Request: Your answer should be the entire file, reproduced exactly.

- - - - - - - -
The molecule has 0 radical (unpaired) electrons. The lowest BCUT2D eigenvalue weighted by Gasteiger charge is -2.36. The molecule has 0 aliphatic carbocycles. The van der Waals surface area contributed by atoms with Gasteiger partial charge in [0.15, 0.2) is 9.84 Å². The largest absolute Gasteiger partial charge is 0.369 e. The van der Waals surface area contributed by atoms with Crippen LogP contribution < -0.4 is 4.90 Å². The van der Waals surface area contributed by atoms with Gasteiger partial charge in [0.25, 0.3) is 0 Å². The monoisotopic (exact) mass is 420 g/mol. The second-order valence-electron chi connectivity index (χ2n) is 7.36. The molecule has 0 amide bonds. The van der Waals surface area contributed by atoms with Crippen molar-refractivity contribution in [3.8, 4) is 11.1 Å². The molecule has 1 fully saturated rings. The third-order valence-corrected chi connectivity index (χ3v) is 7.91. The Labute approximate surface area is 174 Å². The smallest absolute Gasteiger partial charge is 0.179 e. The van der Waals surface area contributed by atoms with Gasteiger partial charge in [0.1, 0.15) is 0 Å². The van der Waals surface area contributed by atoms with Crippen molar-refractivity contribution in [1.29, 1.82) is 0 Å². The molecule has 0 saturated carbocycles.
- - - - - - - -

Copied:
The molecule has 0 radical (unpaired) electrons. The lowest BCUT2D eigenvalue weighted by Gasteiger charge is -2.36. The molecule has 0 aliphatic carbocycles. The van der Waals surface area contributed by atoms with Gasteiger partial charge in [0.15, 0.2) is 9.84 Å². The largest absolute Gasteiger partial charge is 0.369 e. The van der Waals surface area contributed by atoms with Crippen LogP contribution < -0.4 is 4.90 Å². The van der Waals surface area contributed by atoms with Gasteiger partial charge in [0.25, 0.3) is 0 Å². The monoisotopic (exact) mass is 420 g/mol. The second-order valence-electron chi connectivity index (χ2n) is 7.36. The molecule has 0 amide bonds. The van der Waals surface area contributed by atoms with Crippen molar-refractivity contribution in [3.8, 4) is 11.1 Å². The molecule has 1 fully saturated rings. The third-order valence-corrected chi connectivity index (χ3v) is 7.91. The Labute approximate surface area is 174 Å². The smallest absolute Gasteiger partial charge is 0.179 e. The van der Waals surface area contributed by atoms with Gasteiger partial charge in [0.1, 0.15) is 0 Å². The van der Waals surface area contributed by atoms with Crippen molar-refractivity contribution in [1.29, 1.82) is 0 Å². The molecule has 0 saturated carbocycles.